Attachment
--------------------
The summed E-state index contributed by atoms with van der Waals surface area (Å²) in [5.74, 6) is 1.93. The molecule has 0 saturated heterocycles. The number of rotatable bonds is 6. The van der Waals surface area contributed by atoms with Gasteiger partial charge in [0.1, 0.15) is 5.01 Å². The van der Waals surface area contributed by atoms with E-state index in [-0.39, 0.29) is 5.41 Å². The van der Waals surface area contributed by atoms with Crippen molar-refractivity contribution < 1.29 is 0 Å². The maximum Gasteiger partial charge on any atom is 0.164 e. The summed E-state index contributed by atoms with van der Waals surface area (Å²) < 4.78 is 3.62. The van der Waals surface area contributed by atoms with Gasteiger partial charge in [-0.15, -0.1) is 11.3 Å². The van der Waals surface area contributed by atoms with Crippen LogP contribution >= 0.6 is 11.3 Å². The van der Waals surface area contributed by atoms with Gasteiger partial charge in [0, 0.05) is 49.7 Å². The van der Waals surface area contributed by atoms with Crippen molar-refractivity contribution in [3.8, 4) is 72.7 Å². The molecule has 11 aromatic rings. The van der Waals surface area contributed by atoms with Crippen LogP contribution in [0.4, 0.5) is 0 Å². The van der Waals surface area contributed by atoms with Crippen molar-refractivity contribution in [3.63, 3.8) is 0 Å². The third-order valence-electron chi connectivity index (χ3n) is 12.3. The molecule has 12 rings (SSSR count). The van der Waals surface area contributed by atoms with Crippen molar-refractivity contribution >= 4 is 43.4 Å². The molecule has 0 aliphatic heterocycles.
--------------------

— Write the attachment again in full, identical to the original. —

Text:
The summed E-state index contributed by atoms with van der Waals surface area (Å²) in [5.74, 6) is 1.93. The molecule has 0 saturated heterocycles. The number of rotatable bonds is 6. The van der Waals surface area contributed by atoms with Gasteiger partial charge in [0.1, 0.15) is 5.01 Å². The van der Waals surface area contributed by atoms with E-state index in [-0.39, 0.29) is 5.41 Å². The van der Waals surface area contributed by atoms with Crippen molar-refractivity contribution < 1.29 is 0 Å². The maximum Gasteiger partial charge on any atom is 0.164 e. The summed E-state index contributed by atoms with van der Waals surface area (Å²) < 4.78 is 3.62. The van der Waals surface area contributed by atoms with Gasteiger partial charge in [-0.15, -0.1) is 11.3 Å². The van der Waals surface area contributed by atoms with Crippen LogP contribution >= 0.6 is 11.3 Å². The van der Waals surface area contributed by atoms with Gasteiger partial charge in [0, 0.05) is 49.7 Å². The van der Waals surface area contributed by atoms with Crippen molar-refractivity contribution in [3.8, 4) is 72.7 Å². The molecule has 11 aromatic rings. The van der Waals surface area contributed by atoms with Crippen LogP contribution in [0.4, 0.5) is 0 Å². The van der Waals surface area contributed by atoms with Crippen molar-refractivity contribution in [3.63, 3.8) is 0 Å². The third-order valence-electron chi connectivity index (χ3n) is 12.3. The molecule has 12 rings (SSSR count). The van der Waals surface area contributed by atoms with Crippen molar-refractivity contribution >= 4 is 43.4 Å². The molecule has 0 aliphatic heterocycles.